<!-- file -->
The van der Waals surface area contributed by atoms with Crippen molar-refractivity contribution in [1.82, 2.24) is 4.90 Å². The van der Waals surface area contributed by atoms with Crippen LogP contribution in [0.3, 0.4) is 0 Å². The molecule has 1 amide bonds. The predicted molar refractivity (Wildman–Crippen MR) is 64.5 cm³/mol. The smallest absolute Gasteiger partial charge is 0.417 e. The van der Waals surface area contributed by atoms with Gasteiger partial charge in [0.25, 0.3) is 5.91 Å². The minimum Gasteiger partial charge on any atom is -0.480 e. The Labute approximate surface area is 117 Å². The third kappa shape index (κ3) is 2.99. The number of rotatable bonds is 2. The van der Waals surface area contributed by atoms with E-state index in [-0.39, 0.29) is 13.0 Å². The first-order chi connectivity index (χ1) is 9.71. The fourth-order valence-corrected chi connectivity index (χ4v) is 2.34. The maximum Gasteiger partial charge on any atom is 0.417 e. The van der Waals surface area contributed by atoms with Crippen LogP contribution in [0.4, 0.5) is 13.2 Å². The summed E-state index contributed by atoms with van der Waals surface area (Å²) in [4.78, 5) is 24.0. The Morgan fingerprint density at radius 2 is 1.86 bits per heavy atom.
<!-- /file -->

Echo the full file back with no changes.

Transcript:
The van der Waals surface area contributed by atoms with Crippen molar-refractivity contribution in [1.82, 2.24) is 4.90 Å². The van der Waals surface area contributed by atoms with Crippen LogP contribution in [0.3, 0.4) is 0 Å². The molecule has 1 amide bonds. The predicted molar refractivity (Wildman–Crippen MR) is 64.5 cm³/mol. The smallest absolute Gasteiger partial charge is 0.417 e. The van der Waals surface area contributed by atoms with Gasteiger partial charge in [0.25, 0.3) is 5.91 Å². The minimum Gasteiger partial charge on any atom is -0.480 e. The Labute approximate surface area is 117 Å². The third kappa shape index (κ3) is 2.99. The number of rotatable bonds is 2. The van der Waals surface area contributed by atoms with E-state index in [-0.39, 0.29) is 13.0 Å². The first-order chi connectivity index (χ1) is 9.71. The fourth-order valence-corrected chi connectivity index (χ4v) is 2.34. The maximum Gasteiger partial charge on any atom is 0.417 e. The van der Waals surface area contributed by atoms with Crippen LogP contribution in [0.4, 0.5) is 13.2 Å². The summed E-state index contributed by atoms with van der Waals surface area (Å²) in [4.78, 5) is 24.0. The Morgan fingerprint density at radius 2 is 1.86 bits per heavy atom.